Have You Played? is an endless stream of game retrospectives. One a day, every day of the year, perhaps for all time.
SWOTL is as ambitious as the futuristic flying wings that inspired its title and adorned its box. Today sim devs tend to demonstrate their dedication by spending lavish amounts on flight model development and cockpit recreation. A quarter of a century ago, they did it by fashioning dazzlingly deep and dynamic sortie backdrops.
LucasArts' Lawrence Holland tried to squeeze the USAAF's strategic bombing effort in Europe in WW2 on to four floppies and basically succeeded. The beautifully pitched and impressively equipped SWOTL is a Flying Fortress sim with player-accessible gunner and bombardier positions. It's an invitation to tear about in Mustangs, Thunderbolts, Bf 109s, Fw 190s, Me 262s, Komets and Go 229s. Above all though, it's a game in which every bomb-blast and crashing plane shockwaves the future.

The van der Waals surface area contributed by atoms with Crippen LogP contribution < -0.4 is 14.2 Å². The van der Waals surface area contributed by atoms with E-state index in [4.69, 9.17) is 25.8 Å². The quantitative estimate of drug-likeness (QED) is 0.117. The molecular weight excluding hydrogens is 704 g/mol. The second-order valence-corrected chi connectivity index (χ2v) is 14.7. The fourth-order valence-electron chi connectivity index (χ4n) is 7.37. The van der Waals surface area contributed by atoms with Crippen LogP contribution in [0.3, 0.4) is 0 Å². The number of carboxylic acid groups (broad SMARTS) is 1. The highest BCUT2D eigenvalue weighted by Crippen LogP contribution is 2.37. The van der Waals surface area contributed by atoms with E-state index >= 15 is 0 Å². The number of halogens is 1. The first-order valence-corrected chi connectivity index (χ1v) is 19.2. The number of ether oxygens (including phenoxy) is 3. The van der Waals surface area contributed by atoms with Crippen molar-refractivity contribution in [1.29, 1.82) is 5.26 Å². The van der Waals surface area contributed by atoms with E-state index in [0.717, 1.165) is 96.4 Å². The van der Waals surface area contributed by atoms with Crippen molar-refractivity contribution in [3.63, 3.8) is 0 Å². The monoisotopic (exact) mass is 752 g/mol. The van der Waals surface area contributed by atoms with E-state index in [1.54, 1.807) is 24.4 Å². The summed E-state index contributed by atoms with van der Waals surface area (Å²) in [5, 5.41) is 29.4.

Playing as the USAAF you're out to cripple Germany's industrial base, reducing its fuel, munitions, and ball bearing stocks to calamitous levels. If you can ravage its aircraft production plants and research facilities while you're at it, all the better. Damage to firms like Messerschmitt eventually manifests itself in a very tangible way. You begin to encounter fewer of that company's products in the air.
Axis campaigners get to juggle squadrons, set alert levels, and influence industrial sites linked to the Luftwaffe. Do you want to concentrate on Fw 190 production, try to accelerate the Me-262 programme, or maybe put more eggs in the V weapon basket (hit England with enough doodlebugs and V2s and the victory screen will appear)? A few clicks on the campaign map, and the deed is done.
The version of SWOTL that's easily obtained today via abandonware sites, is missing two key components – a splendid spiral-bound manual and a wonderfully low-tech anti-piracy device. If , like me, you sold your boxed edition in a weak moment, chances are you now bitterly regret it.